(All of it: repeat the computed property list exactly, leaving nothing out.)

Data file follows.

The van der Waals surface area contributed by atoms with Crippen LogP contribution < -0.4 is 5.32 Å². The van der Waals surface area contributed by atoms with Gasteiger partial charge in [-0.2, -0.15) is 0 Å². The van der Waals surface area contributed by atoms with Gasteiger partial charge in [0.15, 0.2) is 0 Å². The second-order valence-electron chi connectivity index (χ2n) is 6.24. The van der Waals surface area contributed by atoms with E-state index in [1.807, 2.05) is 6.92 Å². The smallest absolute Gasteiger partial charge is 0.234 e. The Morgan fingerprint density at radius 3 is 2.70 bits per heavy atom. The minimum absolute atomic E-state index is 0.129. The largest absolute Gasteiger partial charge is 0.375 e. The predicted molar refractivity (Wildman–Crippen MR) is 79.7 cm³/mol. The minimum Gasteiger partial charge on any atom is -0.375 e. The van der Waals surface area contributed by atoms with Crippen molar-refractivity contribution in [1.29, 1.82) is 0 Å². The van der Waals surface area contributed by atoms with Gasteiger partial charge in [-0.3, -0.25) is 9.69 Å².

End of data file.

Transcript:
The van der Waals surface area contributed by atoms with Crippen LogP contribution < -0.4 is 5.32 Å². The van der Waals surface area contributed by atoms with Gasteiger partial charge in [-0.2, -0.15) is 0 Å². The van der Waals surface area contributed by atoms with Gasteiger partial charge in [0.15, 0.2) is 0 Å². The second-order valence-electron chi connectivity index (χ2n) is 6.24. The van der Waals surface area contributed by atoms with E-state index in [1.807, 2.05) is 6.92 Å². The smallest absolute Gasteiger partial charge is 0.234 e. The Morgan fingerprint density at radius 3 is 2.70 bits per heavy atom. The minimum absolute atomic E-state index is 0.129. The largest absolute Gasteiger partial charge is 0.375 e. The predicted molar refractivity (Wildman–Crippen MR) is 79.7 cm³/mol. The minimum Gasteiger partial charge on any atom is -0.375 e. The van der Waals surface area contributed by atoms with Crippen molar-refractivity contribution in [1.29, 1.82) is 0 Å². The van der Waals surface area contributed by atoms with Gasteiger partial charge in [-0.3, -0.25) is 9.69 Å².